The Scientifically Correct Book Review of Phillip Johnson's Darwin on Trial

Stephen C. Meyer

Publicity of "political correctness" (PC) on the nation’s campuses has alarmed many within and beyond academia. Attempts to silence students and faculty who defy campus ideological fashion have raised questions about the extent to which universities remain havens of free inquiry. Yet to date concern about PC has centered primarily upon the humanities and the social sciences where ideological uniformity seems most rife.

A book by UC Berkeley law professor Phillip Johnson suggests that something akin to PC has also affected the natural sciences. Johnson’s Darwin on Trial (Regnery, 188 pages, $19.95) argues that, contrary to public perceptions, the Darwinian (including all its modern manifestations) account of origins derives its persuasive power more from social forces that encourage ideological conformity among scientists than from supporting evidence.

No bible thumping hillbilly, Professor Johnson may seem an unlikely critic of evolutionary ideas. Johnson holds degrees from both Harvard and the University of Chicago and now occupies an endowed chair at Berkeley. He also served as law clerk for American Chief Justice Earl Warren. Perhaps because of his academic stature, Johnson has rapidly emerged as a spokesman for intellectuals disaffected with inflated Darwinist rhetoric and unsubstantiated claims about the evolutionary history of life.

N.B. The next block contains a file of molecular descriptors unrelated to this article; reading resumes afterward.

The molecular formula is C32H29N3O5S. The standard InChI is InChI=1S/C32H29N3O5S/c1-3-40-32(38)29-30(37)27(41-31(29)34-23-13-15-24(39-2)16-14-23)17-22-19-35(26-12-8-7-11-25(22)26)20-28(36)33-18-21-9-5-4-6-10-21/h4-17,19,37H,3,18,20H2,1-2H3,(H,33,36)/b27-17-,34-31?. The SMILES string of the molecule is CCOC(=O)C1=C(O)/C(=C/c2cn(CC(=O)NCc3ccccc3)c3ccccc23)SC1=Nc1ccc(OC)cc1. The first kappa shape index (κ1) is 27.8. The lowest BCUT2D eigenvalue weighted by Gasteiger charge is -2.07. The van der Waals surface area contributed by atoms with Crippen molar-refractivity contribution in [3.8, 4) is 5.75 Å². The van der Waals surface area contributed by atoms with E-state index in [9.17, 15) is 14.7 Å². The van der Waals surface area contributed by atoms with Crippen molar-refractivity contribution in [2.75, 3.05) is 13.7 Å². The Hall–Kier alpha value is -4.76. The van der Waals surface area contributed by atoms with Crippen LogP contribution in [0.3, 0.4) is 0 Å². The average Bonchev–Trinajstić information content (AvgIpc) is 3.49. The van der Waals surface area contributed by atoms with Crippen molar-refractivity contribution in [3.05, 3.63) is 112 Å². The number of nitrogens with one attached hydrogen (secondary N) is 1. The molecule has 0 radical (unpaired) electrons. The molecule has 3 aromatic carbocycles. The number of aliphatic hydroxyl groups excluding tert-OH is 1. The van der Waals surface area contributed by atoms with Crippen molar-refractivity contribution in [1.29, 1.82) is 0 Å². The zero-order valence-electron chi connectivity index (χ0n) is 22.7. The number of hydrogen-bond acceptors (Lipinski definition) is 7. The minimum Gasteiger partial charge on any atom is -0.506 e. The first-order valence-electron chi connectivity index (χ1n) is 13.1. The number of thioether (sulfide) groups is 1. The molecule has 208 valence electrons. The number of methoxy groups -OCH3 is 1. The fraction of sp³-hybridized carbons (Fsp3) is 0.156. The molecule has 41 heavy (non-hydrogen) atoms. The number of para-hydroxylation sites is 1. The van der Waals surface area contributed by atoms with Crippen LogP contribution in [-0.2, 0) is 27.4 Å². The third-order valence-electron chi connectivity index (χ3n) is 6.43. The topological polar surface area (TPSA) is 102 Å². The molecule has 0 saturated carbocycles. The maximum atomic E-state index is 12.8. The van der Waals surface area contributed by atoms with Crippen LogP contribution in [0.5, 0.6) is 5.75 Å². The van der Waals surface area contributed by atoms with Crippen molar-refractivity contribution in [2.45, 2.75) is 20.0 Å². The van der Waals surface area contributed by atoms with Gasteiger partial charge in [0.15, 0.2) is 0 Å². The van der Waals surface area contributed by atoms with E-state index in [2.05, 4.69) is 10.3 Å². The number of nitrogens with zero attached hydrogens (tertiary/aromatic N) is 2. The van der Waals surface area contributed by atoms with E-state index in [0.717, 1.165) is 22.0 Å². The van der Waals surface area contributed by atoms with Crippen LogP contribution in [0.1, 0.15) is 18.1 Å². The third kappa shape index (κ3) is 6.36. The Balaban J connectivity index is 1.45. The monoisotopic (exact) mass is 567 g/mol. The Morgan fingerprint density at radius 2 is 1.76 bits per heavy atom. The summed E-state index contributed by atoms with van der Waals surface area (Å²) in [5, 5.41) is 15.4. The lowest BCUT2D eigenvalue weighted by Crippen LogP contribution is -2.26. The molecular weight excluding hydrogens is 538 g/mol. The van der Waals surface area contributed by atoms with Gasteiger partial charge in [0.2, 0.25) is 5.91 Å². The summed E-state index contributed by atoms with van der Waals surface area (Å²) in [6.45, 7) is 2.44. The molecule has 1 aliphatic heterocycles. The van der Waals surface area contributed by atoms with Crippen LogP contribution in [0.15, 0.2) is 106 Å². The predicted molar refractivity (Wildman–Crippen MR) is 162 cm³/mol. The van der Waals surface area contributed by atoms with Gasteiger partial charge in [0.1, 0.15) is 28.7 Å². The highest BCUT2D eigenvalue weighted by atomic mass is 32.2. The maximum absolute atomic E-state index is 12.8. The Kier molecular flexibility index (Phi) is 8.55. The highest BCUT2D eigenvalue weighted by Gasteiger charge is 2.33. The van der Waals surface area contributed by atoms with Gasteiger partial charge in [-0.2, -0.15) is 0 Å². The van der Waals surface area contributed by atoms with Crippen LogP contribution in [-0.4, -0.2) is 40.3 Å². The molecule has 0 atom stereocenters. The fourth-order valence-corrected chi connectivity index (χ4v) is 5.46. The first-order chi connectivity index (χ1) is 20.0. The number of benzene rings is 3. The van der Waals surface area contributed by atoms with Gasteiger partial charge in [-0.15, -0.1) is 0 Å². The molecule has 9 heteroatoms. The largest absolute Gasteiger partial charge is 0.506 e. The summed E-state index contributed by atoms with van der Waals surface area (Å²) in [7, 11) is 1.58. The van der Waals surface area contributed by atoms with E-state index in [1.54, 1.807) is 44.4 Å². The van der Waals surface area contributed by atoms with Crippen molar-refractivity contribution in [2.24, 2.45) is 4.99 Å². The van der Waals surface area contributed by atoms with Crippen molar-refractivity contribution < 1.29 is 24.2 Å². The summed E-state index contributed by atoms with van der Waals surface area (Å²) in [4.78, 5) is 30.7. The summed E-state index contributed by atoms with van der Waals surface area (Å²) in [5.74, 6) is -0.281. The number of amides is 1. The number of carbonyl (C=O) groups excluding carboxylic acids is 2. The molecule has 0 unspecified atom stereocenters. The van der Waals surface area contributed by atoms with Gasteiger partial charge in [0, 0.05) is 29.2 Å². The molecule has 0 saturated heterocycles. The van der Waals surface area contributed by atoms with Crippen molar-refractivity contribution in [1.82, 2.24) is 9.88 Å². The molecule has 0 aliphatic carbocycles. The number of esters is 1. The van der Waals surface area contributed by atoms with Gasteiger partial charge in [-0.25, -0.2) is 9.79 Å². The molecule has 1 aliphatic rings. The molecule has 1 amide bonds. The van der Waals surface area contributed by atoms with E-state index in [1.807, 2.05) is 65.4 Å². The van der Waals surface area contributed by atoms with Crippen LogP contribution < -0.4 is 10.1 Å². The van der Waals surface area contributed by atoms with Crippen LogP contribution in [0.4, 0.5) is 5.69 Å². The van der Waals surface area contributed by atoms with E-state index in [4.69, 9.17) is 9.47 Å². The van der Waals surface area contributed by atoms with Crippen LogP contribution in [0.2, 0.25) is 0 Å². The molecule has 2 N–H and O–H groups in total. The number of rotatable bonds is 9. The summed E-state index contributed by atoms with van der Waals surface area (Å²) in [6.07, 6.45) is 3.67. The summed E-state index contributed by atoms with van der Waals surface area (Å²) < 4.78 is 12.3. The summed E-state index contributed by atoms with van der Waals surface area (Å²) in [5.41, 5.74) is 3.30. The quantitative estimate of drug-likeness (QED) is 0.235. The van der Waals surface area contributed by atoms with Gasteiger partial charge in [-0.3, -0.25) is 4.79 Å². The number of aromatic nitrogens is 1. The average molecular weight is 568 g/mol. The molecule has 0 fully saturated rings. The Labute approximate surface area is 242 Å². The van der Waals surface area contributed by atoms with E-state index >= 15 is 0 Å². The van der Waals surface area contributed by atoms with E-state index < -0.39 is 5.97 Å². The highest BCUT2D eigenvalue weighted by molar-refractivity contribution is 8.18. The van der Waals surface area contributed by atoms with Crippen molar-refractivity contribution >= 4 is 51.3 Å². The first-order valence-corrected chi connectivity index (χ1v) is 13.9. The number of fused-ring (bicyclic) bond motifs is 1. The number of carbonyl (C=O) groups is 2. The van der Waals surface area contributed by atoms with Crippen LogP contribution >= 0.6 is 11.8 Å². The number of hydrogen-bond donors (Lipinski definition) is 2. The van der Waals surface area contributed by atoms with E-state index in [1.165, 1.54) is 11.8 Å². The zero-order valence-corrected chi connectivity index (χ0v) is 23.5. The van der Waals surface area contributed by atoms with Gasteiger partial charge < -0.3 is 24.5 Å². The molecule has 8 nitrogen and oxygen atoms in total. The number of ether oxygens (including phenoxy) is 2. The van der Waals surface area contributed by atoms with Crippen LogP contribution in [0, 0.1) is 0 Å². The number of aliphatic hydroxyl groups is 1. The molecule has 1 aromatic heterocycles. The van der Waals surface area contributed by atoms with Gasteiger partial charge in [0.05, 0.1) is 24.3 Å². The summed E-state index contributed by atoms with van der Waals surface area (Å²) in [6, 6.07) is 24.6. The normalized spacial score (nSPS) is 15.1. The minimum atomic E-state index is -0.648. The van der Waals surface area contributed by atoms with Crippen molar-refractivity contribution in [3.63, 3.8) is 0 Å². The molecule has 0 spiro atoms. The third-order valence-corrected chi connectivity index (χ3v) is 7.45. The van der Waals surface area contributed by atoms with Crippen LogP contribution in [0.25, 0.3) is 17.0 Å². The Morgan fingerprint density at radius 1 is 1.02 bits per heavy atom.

Johnson’s doubts about evolutionary theory date to a visit to the British Natural History Museum in 1988 where he learned about a controversy that had raged there earlier in the decade. At that time, the museum paleontologists presented a display describing Darwin’s theory as "one possible explanation" of origins. A furor ensued resulting in the removal of the display when the editors of the prestigious Nature magazine and others in the scientific establishment denounced the museum for its ambivalence about accepted fact.

Intrigued by the response to such an (apparently) innocuous exhibit, Johnson decided to investigate further. His subsequent examination of evolutionary literature revealed a surprising reliance upon arguments that seemed to assume rather than demonstrate that life had evolved via natural processes. Johnson also observed an interesting contrast between biologists’ technical papers and their popular defenses of evolutionary theory. When writing in scientific journals, he discovered that biologists acknowledged many significant difficulties with both standard and newer evolutionary models. Yet, when defending basic Darwinist commitments (such as the common ancestry of all life and the creative power of natural mechanisms), evolutionists employed an evasive and moralizing rhetorical style to minimize problems and belittle critics. Johnson began to wonder why, given mounting difficulties, Darwinists remained so confident that all organisms had evolved naturally from simpler forms.

Johnson thesis is that evolutionary biologists remain confident, not because real world evidence generally supports their theory—in his view, it does not; but instead, because their perception of the rules of scientific procedure virtually prevent them from considering any alternative view. Johnson cites, among other things, a communique from the National Academy of Sciences (NAS) issued to the Supreme Court during the Louisiana "creation science" trial. The NAS insisted that "the most basic characteristic of science" is a "reliance upon naturalistic explanations."